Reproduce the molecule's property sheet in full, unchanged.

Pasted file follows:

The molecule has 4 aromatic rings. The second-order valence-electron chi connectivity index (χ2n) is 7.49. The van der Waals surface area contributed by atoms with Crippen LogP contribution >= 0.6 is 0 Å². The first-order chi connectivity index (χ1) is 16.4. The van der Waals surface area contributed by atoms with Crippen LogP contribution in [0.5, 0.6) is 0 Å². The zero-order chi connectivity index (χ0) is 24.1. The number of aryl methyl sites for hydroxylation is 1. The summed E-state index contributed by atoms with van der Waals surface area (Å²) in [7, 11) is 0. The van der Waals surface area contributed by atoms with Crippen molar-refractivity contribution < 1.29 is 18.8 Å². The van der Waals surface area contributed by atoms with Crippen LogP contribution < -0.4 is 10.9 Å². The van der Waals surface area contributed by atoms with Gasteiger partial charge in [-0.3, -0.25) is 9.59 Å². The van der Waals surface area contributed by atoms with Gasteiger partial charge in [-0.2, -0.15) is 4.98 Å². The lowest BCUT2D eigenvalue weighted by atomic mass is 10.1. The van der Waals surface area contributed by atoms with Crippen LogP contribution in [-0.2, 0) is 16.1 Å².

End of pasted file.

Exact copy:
The molecule has 4 aromatic rings. The second-order valence-electron chi connectivity index (χ2n) is 7.49. The van der Waals surface area contributed by atoms with Crippen LogP contribution >= 0.6 is 0 Å². The first-order chi connectivity index (χ1) is 16.4. The van der Waals surface area contributed by atoms with Crippen LogP contribution in [0.5, 0.6) is 0 Å². The zero-order chi connectivity index (χ0) is 24.1. The number of aryl methyl sites for hydroxylation is 1. The summed E-state index contributed by atoms with van der Waals surface area (Å²) in [7, 11) is 0. The van der Waals surface area contributed by atoms with Crippen molar-refractivity contribution < 1.29 is 18.8 Å². The van der Waals surface area contributed by atoms with Crippen LogP contribution < -0.4 is 10.9 Å². The van der Waals surface area contributed by atoms with Gasteiger partial charge in [-0.3, -0.25) is 9.59 Å². The van der Waals surface area contributed by atoms with Gasteiger partial charge in [-0.2, -0.15) is 4.98 Å². The lowest BCUT2D eigenvalue weighted by atomic mass is 10.1. The van der Waals surface area contributed by atoms with Crippen LogP contribution in [-0.2, 0) is 16.1 Å².